Tim Mosenfelder, Getty Images As ZZ Top prepares to share a few show dates with…
- Posted on Mar 29th 2011 4:30PM by Lou Carlozo
Most guys with that kind of pedigree might think they deserve to rest on their laurels and play the same hits for adoring Baby Boomers. But not McGuinn, who's all about keeping his music vital and current -- even as he dives into folk's oldest and deepest recesses.
"I find that a lot of folk music is getting lost," McGuinn tells Spinner. "That's why I started the Folk Den." McGuinn updates his Folk Den website regularly, uploading lyrics and chords on anything from a rare sea shanty to the creepy 'Polly Vaughn,' which McGuinn describes as "an old Irish folk song about a hunter who mistakenly shoots his true love thinking her to be a swan."
In addition to that, McGuinn is working on two goals that sound like full-time jobs in and of themselves: a documentary about his musical life, and getting better at the guitar. The documentary project, he explains, is an outgrowth of his on-again, off-again memoirs, which he's been working on for some 20-plus years. "The written autobiography is on my computer and I don't have any drive to put it out at the moment," he says. "But the documentary is sort of a video version of my 'Live From Mars' CD. We have interviews with friends and people in the business like Tom Petty and Bruce Springsteen, Judy Collins and Dave Barry and Pete Seeger. Hopefully we'll get that out pretty soon." The film will be titled 'The River Flows,' which is the opening line from the title song the 1969 Byrds album 'The Ballad of Easy Rider': "The river flows/It flows to the sea/Wherever that river goes/That's where I want to be."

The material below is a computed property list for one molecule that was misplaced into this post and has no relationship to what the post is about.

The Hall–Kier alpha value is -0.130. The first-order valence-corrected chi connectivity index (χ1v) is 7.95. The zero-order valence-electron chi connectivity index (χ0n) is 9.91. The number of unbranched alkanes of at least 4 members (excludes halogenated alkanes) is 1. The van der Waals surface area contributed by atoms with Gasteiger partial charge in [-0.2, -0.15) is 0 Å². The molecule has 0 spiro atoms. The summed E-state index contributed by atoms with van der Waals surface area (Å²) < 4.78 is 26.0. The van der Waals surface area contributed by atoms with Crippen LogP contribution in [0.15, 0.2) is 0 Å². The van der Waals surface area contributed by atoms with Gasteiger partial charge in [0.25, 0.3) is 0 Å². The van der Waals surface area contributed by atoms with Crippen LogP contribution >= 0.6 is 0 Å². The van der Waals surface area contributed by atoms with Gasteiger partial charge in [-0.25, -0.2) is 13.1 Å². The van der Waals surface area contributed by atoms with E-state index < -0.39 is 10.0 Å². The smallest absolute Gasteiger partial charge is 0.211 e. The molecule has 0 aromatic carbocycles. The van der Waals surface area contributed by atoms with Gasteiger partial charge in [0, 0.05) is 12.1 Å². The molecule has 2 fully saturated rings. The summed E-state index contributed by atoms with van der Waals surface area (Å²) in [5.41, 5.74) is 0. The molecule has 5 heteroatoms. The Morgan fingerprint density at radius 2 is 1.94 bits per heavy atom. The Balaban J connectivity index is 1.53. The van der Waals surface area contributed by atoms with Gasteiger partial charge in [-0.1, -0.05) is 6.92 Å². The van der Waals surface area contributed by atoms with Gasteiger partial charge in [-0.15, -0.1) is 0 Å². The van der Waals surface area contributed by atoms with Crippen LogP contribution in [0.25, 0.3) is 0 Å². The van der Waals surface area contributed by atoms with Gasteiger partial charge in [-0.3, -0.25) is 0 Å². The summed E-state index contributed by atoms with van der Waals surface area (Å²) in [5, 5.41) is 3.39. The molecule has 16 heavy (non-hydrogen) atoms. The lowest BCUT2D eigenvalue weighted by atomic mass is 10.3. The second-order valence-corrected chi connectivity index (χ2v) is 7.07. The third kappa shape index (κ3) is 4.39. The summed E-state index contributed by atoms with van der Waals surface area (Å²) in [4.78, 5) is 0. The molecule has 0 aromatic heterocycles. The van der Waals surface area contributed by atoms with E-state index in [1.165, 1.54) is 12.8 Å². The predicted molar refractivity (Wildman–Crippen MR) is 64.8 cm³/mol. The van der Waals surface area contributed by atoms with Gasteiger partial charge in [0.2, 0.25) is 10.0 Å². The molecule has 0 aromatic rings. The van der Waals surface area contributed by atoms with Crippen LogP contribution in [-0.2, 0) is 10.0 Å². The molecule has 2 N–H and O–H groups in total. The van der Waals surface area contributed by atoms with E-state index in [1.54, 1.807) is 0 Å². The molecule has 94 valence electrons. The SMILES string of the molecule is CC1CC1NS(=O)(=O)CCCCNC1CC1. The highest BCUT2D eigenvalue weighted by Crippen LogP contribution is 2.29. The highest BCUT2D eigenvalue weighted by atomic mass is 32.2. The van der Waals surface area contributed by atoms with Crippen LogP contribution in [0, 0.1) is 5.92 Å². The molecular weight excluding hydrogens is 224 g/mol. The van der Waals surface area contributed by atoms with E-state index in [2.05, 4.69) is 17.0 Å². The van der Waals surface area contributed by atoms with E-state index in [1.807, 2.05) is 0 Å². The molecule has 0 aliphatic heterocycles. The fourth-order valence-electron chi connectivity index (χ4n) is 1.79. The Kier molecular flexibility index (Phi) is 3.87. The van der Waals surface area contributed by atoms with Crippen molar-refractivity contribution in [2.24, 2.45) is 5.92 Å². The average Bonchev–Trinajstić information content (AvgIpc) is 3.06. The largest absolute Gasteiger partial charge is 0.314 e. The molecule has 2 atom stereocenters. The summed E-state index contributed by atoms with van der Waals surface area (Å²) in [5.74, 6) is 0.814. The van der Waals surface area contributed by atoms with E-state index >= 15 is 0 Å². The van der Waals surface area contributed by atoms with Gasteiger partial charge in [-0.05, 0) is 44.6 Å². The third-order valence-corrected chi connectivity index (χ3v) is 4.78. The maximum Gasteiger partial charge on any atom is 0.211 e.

As to the latter goal of increased axe prowess, let's just say that McGuinn getting better is a lot like Eddie Van Halen taking guitar lessons. His approach of applying rapid-fire banjo picking (think Flatt and Scruggs at their foggy-mountain fastest) to 12-string electric guitar is so hard to master it lies beyond mere "expert" skill level. Then again, it helps that McGuinn invented this "jingle-jangle" method and sound in the first place.
Reports from McGuinn's most recent tour jaunts have him riffing and rocking at a speed to put even heavy metal axemen to shame. If you don't believe us, take the word of another '60s icon. "I just played with Joan Baez and she came up to me and said, 'Have you gotten better?'" McGuinn says.
These days, McGuinn feels more in the groove than ever, an outgrowth of the Christian faith he shares with his longtime wife and manager Camilla. "It gives a peace to the whole thing," he says. "I'm not really trying to spin my wheels or trying to be famous anymore. I know that my job is to play music. In the '60s, I didn't have the peace but I had the top-of-the-charts action going. Now I have the peace, and I get to travel on tour with my wife, too, so it's like a second honeymoon."
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